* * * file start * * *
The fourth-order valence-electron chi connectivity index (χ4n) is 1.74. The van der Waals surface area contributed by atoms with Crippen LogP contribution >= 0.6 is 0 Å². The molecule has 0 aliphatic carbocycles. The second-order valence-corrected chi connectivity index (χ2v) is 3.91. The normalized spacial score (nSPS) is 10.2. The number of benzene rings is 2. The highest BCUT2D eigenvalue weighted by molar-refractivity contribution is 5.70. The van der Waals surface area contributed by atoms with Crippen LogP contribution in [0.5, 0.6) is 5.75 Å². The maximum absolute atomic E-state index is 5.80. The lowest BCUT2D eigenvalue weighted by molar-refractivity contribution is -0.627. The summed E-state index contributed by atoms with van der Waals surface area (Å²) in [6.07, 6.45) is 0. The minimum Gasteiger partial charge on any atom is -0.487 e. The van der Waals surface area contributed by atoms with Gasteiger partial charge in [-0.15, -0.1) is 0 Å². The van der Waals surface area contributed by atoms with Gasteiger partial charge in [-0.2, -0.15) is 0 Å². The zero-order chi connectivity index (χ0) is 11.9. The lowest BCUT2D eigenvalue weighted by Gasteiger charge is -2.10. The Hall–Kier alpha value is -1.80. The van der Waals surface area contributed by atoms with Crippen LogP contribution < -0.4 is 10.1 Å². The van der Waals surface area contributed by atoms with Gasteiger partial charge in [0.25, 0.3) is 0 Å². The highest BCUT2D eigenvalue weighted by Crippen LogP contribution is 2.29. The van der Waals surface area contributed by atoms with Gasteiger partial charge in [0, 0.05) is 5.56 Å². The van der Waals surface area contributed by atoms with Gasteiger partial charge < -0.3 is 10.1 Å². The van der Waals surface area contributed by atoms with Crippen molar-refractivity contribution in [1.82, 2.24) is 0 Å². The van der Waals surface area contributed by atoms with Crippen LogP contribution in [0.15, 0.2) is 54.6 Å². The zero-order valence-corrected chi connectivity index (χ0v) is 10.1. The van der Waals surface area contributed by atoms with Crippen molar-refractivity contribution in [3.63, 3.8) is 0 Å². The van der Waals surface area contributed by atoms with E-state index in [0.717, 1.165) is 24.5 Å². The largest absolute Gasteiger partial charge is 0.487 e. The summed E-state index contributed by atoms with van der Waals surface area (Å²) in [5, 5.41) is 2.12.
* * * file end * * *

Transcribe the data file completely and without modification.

The fourth-order valence-electron chi connectivity index (χ4n) is 1.74. The van der Waals surface area contributed by atoms with Crippen LogP contribution >= 0.6 is 0 Å². The molecule has 0 aliphatic carbocycles. The second-order valence-corrected chi connectivity index (χ2v) is 3.91. The normalized spacial score (nSPS) is 10.2. The number of benzene rings is 2. The highest BCUT2D eigenvalue weighted by molar-refractivity contribution is 5.70. The van der Waals surface area contributed by atoms with Crippen LogP contribution in [0.5, 0.6) is 5.75 Å². The maximum absolute atomic E-state index is 5.80. The lowest BCUT2D eigenvalue weighted by molar-refractivity contribution is -0.627. The summed E-state index contributed by atoms with van der Waals surface area (Å²) in [6.07, 6.45) is 0. The minimum Gasteiger partial charge on any atom is -0.487 e. The van der Waals surface area contributed by atoms with Gasteiger partial charge in [-0.15, -0.1) is 0 Å². The van der Waals surface area contributed by atoms with Gasteiger partial charge in [-0.2, -0.15) is 0 Å². The zero-order chi connectivity index (χ0) is 11.9. The lowest BCUT2D eigenvalue weighted by Gasteiger charge is -2.10. The Hall–Kier alpha value is -1.80. The van der Waals surface area contributed by atoms with Crippen LogP contribution < -0.4 is 10.1 Å². The van der Waals surface area contributed by atoms with Gasteiger partial charge in [0.25, 0.3) is 0 Å². The highest BCUT2D eigenvalue weighted by Crippen LogP contribution is 2.29. The van der Waals surface area contributed by atoms with Gasteiger partial charge in [0, 0.05) is 5.56 Å². The van der Waals surface area contributed by atoms with Gasteiger partial charge < -0.3 is 10.1 Å². The van der Waals surface area contributed by atoms with Crippen molar-refractivity contribution in [1.82, 2.24) is 0 Å². The van der Waals surface area contributed by atoms with Crippen LogP contribution in [0.15, 0.2) is 54.6 Å². The zero-order valence-corrected chi connectivity index (χ0v) is 10.1. The van der Waals surface area contributed by atoms with Crippen molar-refractivity contribution in [3.63, 3.8) is 0 Å². The van der Waals surface area contributed by atoms with E-state index in [0.717, 1.165) is 24.5 Å². The largest absolute Gasteiger partial charge is 0.487 e. The summed E-state index contributed by atoms with van der Waals surface area (Å²) in [5, 5.41) is 2.12.